Bicycle Helmet Safety Institute

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Inmolded Helmets (in-molded, molded in the shell)

Summary: Helmets whose outer shells are bonded to the foam by putting foam beads and the shell in the mold together to be steamed while the foam expands are strong and use all of the available space in the shell. This can be a superior technique for making helmets. It permits larger vents, a mixed blessing. It is also known as co-molding or molded in the shell. We decided to use inmold without the hyphen because it is simpler.

There are various terms for helmets that are molded in one single operation where the outer shell is bonded to the expanding foam. Some are copyrighted phrases. We long used "molded in the shell," a generic term. Others use terms like in-mold or in-molded, and Bell has a copyright on the term co-molded.

Manufacturers seem to have as many descriptions for the process as there are terms. Many of them are confusing, so we put up this page.

The process all these terms describe is essentially the same: a thin piece of plastic is placed in a mold, and conforms to the surface. Beads of polystyrene are then added to the mold, it is bolted together and then injected with steam under pressure. The steam expands the polystyrene beads, forming them into the shape of the mold, essentially making a completed helmet. The plastic piece was heated by the steam too, and it conforms very tightly to the expanded polystyrene (EPS) foam. It not only adheres to the foam, but leaves no gaps, filling every available bit of space with foam. You can feel this with your thumb, finding no "beer can effect" when the helmet is inmolded.

If all other things are equal, this process can produce a helmet with superior strength. The fusing of the EPS and plastic shell gives the helmet great resistance to cracking from an external blow, and the full-thickness foam liner maximizes the impact management for any given thickness of helmet. Because of the heat, the plastic has to be a higher grade such as GE's Lexan polycarbonate, since the plastics used for helmets with glued-on or taped-on shells would melt in the mold. In addition, a manufacturer can add internal reinforcing in the form of inserts of nylon, plastic or even metal to further strengthen the helmet. All of these innovations make the process much more expensive. Design and labor costs rise and the procedures involved reduce the number of helmets per hour that a single mold can make while sometimes increasing spoilage and rejects.

In a competitive market where few consumers are interested in paying for the safest helmets (as opposed to the sexiest) and fewer still are informed about helmet manufacturing techniques, the additional cost for producing a sophisticated inmolded helmet is difficult to recoup in the selling price. So manufacturers tend to reserve those techniques for their more expensive helmets. And the top of the line in recent years has been devoted to bigger vents, slimmer lines and lighter weight.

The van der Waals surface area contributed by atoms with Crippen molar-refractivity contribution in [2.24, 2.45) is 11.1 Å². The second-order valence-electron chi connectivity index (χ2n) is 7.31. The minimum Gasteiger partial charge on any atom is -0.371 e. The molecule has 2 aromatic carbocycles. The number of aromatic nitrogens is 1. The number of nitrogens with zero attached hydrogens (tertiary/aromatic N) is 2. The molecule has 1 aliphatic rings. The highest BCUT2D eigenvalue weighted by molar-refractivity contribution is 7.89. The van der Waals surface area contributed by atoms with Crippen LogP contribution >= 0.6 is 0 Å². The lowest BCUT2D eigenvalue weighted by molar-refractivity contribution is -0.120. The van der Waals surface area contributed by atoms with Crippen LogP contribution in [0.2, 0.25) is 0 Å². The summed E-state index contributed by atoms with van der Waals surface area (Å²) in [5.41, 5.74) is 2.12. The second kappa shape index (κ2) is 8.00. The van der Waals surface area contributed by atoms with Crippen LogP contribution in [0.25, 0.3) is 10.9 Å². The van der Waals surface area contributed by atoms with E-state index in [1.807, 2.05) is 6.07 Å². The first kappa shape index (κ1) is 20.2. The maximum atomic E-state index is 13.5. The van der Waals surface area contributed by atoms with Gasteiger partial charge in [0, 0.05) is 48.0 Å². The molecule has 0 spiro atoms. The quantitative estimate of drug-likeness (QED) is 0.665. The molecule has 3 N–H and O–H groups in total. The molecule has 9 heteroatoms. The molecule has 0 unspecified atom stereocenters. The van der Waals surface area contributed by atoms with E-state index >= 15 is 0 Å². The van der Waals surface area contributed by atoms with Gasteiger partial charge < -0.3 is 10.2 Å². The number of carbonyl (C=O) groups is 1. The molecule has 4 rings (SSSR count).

As the material between vents gets slimmer, manufacturers have had to increase the hardness (density) of the remaining foam to provide impact protection. The result is harder foam and smaller surfaces in contact with the head. There is no test in any US bicycle helmet standard for what we call point loading, but it stands to reason that localized loads from impacts are higher with the thinner, harder ribs. That makes no difference at all to a magnesium headform, but to your skull and brain it may. The Australian standard does have a test for localized loading, but we have been unsuccessful in promoting one for the ASTM or CPSC standards used in the US.

In addition, manufacturers dare not advertise that a given helmet is much more protective than their other models. They will be sued if they do, either because the rider was injured in one of their less protective helmets and obviously could have been better-protected, or because the rider was hurt in the most protective model and did not expect that after reading the advertising. That's why you never see such claims in helmet ads in the US.

The result of those competitive, marketing and legal factors is that helmets are not inmolded to provide the consumer with superior protection. They are made that way to permit the manufacturer to open up larger and larger vents, and to keep the helmet from breaking up in testing even though the material left between the vents is slim. A helmet with huge vents can be sold at a premium price. A safer helmet cannot.

The period of the safest-ever inmolded helmets probably occurred in the early 1990's while designs were still very conservative. The inmolded helmets of that period were round, smooth, had reasonable vents and only moderately dense EPS. In subsequent years they have evolved into helmets with very large vents and much less foam.

What does all this mean to a consumer? We think you should know that there is no guarantee that an inmolded helmet is safer than a cheaper model with a taped-on or glued-on shell. Both will be designed to the same impact standards. In fact, the thicker, softer foam and smaller vents required if the shell is not molded in may make for a safer helmet in low-impact falls or if you are a senior citizen with a more fragile brain. We would like to be more definitive about that, but we do not have any test data to back up our analysis. In short, our advice is that as long as all the helmets you are looking at meet the same CPSC standard, you can buy whatever fits you well, and whatever you think looks and feels good on your head, with the vents you require, regardless of the construction techniques used. But do check out our page on helmet ratings by Virginia Tech and Consumer Reports.

If you still have enough patience for more on what you should be looking for-but may not find-check out our page on the ideal helmet and our page on helmet construction.